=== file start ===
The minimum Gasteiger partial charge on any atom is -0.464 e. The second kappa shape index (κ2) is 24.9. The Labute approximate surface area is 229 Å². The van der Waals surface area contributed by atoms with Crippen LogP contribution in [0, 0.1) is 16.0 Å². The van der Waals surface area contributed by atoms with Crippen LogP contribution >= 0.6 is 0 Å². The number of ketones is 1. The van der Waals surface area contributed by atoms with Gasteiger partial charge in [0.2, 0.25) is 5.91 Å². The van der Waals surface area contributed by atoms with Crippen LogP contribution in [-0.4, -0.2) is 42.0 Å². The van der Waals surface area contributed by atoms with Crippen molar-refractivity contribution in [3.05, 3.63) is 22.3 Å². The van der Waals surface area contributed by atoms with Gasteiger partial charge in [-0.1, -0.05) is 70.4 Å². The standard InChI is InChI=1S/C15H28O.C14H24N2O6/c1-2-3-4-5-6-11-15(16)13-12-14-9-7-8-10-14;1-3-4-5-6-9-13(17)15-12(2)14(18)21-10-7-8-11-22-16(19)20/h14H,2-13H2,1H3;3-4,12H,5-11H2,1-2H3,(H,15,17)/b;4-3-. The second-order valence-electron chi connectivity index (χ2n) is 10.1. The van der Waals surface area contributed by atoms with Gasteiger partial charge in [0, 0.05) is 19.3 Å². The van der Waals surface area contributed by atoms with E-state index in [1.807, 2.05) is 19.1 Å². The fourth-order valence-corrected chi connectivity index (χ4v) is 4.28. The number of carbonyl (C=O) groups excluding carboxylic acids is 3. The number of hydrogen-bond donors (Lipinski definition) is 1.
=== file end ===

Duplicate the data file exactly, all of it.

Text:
The minimum Gasteiger partial charge on any atom is -0.464 e. The second kappa shape index (κ2) is 24.9. The Labute approximate surface area is 229 Å². The van der Waals surface area contributed by atoms with Crippen LogP contribution in [0, 0.1) is 16.0 Å². The van der Waals surface area contributed by atoms with Crippen LogP contribution >= 0.6 is 0 Å². The number of ketones is 1. The van der Waals surface area contributed by atoms with Gasteiger partial charge in [0.2, 0.25) is 5.91 Å². The van der Waals surface area contributed by atoms with Crippen LogP contribution in [-0.4, -0.2) is 42.0 Å². The van der Waals surface area contributed by atoms with Crippen molar-refractivity contribution in [3.05, 3.63) is 22.3 Å². The van der Waals surface area contributed by atoms with Gasteiger partial charge in [-0.1, -0.05) is 70.4 Å². The standard InChI is InChI=1S/C15H28O.C14H24N2O6/c1-2-3-4-5-6-11-15(16)13-12-14-9-7-8-10-14;1-3-4-5-6-9-13(17)15-12(2)14(18)21-10-7-8-11-22-16(19)20/h14H,2-13H2,1H3;3-4,12H,5-11H2,1-2H3,(H,15,17)/b;4-3-. The second-order valence-electron chi connectivity index (χ2n) is 10.1. The van der Waals surface area contributed by atoms with Gasteiger partial charge in [0, 0.05) is 19.3 Å². The van der Waals surface area contributed by atoms with E-state index in [1.807, 2.05) is 19.1 Å². The fourth-order valence-corrected chi connectivity index (χ4v) is 4.28. The number of carbonyl (C=O) groups excluding carboxylic acids is 3. The number of hydrogen-bond donors (Lipinski definition) is 1.